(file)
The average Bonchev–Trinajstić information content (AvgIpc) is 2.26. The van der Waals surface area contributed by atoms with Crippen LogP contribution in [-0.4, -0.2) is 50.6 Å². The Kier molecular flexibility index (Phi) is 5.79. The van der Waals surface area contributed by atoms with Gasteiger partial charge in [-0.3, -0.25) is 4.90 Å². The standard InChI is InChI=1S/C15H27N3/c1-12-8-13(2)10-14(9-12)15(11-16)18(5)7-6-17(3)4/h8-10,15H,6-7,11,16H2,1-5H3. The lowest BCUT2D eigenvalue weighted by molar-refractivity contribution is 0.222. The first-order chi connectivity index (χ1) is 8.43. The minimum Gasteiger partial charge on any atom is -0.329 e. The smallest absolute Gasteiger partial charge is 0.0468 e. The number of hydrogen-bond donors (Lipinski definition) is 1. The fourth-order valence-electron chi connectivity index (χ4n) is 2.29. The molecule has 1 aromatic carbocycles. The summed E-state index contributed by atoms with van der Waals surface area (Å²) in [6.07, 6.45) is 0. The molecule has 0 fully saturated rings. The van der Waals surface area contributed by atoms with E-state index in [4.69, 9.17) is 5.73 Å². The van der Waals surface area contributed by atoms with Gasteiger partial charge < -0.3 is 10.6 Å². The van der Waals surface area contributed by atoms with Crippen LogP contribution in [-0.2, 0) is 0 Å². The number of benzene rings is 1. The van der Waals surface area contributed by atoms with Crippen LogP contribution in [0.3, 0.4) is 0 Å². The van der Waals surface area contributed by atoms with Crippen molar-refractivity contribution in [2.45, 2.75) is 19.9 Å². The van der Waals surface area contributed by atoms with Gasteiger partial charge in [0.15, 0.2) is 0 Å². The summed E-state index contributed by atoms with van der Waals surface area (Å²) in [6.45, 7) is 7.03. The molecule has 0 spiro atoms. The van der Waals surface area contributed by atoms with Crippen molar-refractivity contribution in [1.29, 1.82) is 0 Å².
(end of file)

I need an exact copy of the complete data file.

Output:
The average Bonchev–Trinajstić information content (AvgIpc) is 2.26. The van der Waals surface area contributed by atoms with Crippen LogP contribution in [-0.4, -0.2) is 50.6 Å². The Kier molecular flexibility index (Phi) is 5.79. The van der Waals surface area contributed by atoms with Gasteiger partial charge in [-0.3, -0.25) is 4.90 Å². The standard InChI is InChI=1S/C15H27N3/c1-12-8-13(2)10-14(9-12)15(11-16)18(5)7-6-17(3)4/h8-10,15H,6-7,11,16H2,1-5H3. The lowest BCUT2D eigenvalue weighted by molar-refractivity contribution is 0.222. The first-order chi connectivity index (χ1) is 8.43. The minimum Gasteiger partial charge on any atom is -0.329 e. The smallest absolute Gasteiger partial charge is 0.0468 e. The number of hydrogen-bond donors (Lipinski definition) is 1. The fourth-order valence-electron chi connectivity index (χ4n) is 2.29. The molecule has 1 aromatic carbocycles. The summed E-state index contributed by atoms with van der Waals surface area (Å²) in [6.07, 6.45) is 0. The molecule has 0 fully saturated rings. The van der Waals surface area contributed by atoms with E-state index in [4.69, 9.17) is 5.73 Å². The van der Waals surface area contributed by atoms with Gasteiger partial charge < -0.3 is 10.6 Å². The van der Waals surface area contributed by atoms with Crippen LogP contribution in [-0.2, 0) is 0 Å². The number of benzene rings is 1. The van der Waals surface area contributed by atoms with Crippen LogP contribution in [0.3, 0.4) is 0 Å². The van der Waals surface area contributed by atoms with Crippen molar-refractivity contribution in [2.45, 2.75) is 19.9 Å². The van der Waals surface area contributed by atoms with Gasteiger partial charge in [0.15, 0.2) is 0 Å². The summed E-state index contributed by atoms with van der Waals surface area (Å²) in [6.45, 7) is 7.03. The molecule has 0 spiro atoms. The van der Waals surface area contributed by atoms with Crippen molar-refractivity contribution in [1.29, 1.82) is 0 Å².